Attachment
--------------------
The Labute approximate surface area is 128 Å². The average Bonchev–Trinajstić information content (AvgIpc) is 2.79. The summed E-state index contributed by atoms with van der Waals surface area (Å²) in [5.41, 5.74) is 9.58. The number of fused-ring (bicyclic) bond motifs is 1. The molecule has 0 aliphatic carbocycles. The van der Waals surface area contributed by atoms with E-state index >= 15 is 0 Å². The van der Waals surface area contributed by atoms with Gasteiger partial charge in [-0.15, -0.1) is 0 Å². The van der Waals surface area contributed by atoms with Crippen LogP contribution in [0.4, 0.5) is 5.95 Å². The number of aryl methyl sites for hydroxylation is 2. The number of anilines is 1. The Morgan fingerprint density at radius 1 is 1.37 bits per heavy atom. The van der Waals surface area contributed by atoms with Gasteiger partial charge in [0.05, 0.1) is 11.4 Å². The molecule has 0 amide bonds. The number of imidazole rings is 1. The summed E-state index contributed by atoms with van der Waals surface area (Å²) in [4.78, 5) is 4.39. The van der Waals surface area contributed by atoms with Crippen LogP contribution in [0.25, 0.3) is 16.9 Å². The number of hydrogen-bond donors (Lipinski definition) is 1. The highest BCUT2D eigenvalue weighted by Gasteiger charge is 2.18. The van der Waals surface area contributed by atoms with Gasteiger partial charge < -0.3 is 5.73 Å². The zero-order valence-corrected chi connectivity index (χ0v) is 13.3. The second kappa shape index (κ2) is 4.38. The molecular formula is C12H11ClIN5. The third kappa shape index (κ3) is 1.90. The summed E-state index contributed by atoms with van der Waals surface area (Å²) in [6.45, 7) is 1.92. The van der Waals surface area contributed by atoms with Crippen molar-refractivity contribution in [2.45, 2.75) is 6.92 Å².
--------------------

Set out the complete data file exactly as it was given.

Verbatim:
The Labute approximate surface area is 128 Å². The average Bonchev–Trinajstić information content (AvgIpc) is 2.79. The summed E-state index contributed by atoms with van der Waals surface area (Å²) in [5.41, 5.74) is 9.58. The number of fused-ring (bicyclic) bond motifs is 1. The molecule has 0 aliphatic carbocycles. The van der Waals surface area contributed by atoms with E-state index >= 15 is 0 Å². The van der Waals surface area contributed by atoms with Gasteiger partial charge in [-0.15, -0.1) is 0 Å². The van der Waals surface area contributed by atoms with Crippen LogP contribution in [0.4, 0.5) is 5.95 Å². The number of aryl methyl sites for hydroxylation is 2. The number of anilines is 1. The Morgan fingerprint density at radius 1 is 1.37 bits per heavy atom. The van der Waals surface area contributed by atoms with Gasteiger partial charge in [0.05, 0.1) is 11.4 Å². The molecule has 0 amide bonds. The number of imidazole rings is 1. The summed E-state index contributed by atoms with van der Waals surface area (Å²) in [4.78, 5) is 4.39. The van der Waals surface area contributed by atoms with Crippen LogP contribution in [0.25, 0.3) is 16.9 Å². The number of hydrogen-bond donors (Lipinski definition) is 1. The highest BCUT2D eigenvalue weighted by Gasteiger charge is 2.18. The van der Waals surface area contributed by atoms with Gasteiger partial charge < -0.3 is 5.73 Å². The zero-order valence-corrected chi connectivity index (χ0v) is 13.3. The second kappa shape index (κ2) is 4.38. The molecular formula is C12H11ClIN5. The third kappa shape index (κ3) is 1.90. The summed E-state index contributed by atoms with van der Waals surface area (Å²) in [6.45, 7) is 1.92. The van der Waals surface area contributed by atoms with Crippen molar-refractivity contribution in [2.45, 2.75) is 6.92 Å².